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Dehradun, India

Mohan M.,P.A. College | Haider S.Z.,Center for Aromatic Plants | Sharma A.,Indian Institute of Integrative Medicine | Seth R.,P.A. College
Asian Pacific Journal of Tropical Disease | Year: 2012

Objective: To examine the composition of Cinnamomum tamala and Murraya koenigii essential oils and their antimicrobial activities against nine microbial strains. Methods: Essential oils were obtained by hydrodistillation from the leaves of two spice trees and were analyzed by GC and GC/MS. The oils were also tested for their antimicrobial activity using broth micro dilution method. Results: Cinnamaldehyde (37.85%) and cis-linalool oxide (29.99%) were the main components characterized in the oil of C. tamala, whereas α-pinene (39.93%), sabinene (13.31%) and trans-caryophyllene (9.02%) detected as the major constituents in M. koenigii oil. C. tamala oil exhibited significant antifungal activity and satisfactory antibacterial activity, while lesser antimicrobial activity was observed in M. koenigii oil. Conclusions: The present study suggested that C. tamala oil was more effective against bacterial and fungal strains as compared with M. koenghii oil. © 2012 Asian Pacific Tropical Medicine Press. Source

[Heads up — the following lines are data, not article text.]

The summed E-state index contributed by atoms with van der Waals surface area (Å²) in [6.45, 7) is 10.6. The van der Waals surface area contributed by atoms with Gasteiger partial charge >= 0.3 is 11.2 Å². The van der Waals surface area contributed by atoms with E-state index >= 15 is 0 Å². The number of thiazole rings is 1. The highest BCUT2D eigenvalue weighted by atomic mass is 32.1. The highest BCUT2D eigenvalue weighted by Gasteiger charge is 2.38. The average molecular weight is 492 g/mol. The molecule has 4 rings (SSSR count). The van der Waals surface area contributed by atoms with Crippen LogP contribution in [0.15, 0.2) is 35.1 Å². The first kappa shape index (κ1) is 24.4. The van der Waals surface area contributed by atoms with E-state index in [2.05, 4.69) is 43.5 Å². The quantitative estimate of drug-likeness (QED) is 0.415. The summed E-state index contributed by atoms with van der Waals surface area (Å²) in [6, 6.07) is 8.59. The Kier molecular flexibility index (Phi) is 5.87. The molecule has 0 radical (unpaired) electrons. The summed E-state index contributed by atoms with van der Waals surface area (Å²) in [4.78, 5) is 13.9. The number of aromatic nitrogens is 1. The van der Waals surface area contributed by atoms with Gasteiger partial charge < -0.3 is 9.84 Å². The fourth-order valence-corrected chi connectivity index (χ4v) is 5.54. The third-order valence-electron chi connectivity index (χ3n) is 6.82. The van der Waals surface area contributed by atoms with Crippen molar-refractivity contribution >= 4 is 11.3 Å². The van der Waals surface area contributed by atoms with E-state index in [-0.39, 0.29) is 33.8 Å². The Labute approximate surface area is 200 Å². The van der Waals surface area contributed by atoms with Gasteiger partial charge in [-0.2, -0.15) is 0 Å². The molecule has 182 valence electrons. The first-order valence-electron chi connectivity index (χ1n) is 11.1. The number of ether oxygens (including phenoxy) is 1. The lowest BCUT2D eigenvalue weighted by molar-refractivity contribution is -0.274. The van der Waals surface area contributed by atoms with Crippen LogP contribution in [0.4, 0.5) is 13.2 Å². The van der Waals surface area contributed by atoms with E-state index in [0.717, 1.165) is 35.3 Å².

Mohan M.,P.A. College | Seth R.,P.A. College | Singh P.,P.A. College | Lohani H.,Center for Aromatic Plants | Gupta S.,SBSPGI
National Academy Science Letters | Year: 2012

The volatiles constituents obtained by hydro-distillation of all the aerial parts of two Lamiaceae plants were analyzed byGCandGC/MS. The Hyssopus officinalis (L.) was collected from Malari (Chamoli) while the Thymus serpyllum (L.) collected from three places Malari; Indradhara near Badrinath (Chamoli) and Chakrata (Dehradun) of the Garhwal region of Uttarakhand. H. officinalis essential oil identification showed 22 constituents representing 96.66 %of the oil, having monoterpene hydrocarbons (22.10 %), oxygenated monoterpene (74.24 %), one sesquiterpene hydrocarbon (0.18 %) and one oxygenated sesquiterpene hydrocarbon (0.14 %),while the extracted T. serpyllum essential oils led to the identification of 28 constituents representing 99.84, 97.13 and 97.11 %, respectively, having monoterpene hydrocarbons (10.11- 19.7 %), oxygenated monoterpenoids (68.78-83.82 %), sesquiterpene hydrocarbons (5.74-7.60 %) and oxygenated sesquiterpene hydrocarbons (0.17-1.02 %). The major volatiles constituents of these essential oils were oxygenated monoterpenoids. Pinocarvone (32.14 %) and iso-Pinocamphone (30.70 %) identified as major volatiles constituents in H. officinalis. However, thymol (37.27-55.56 %) followed by thymyl methyl ether (3.26-12.93 %) were the major components presented in T. serpyllum. © The National Academy of Sciences, India 2012. Source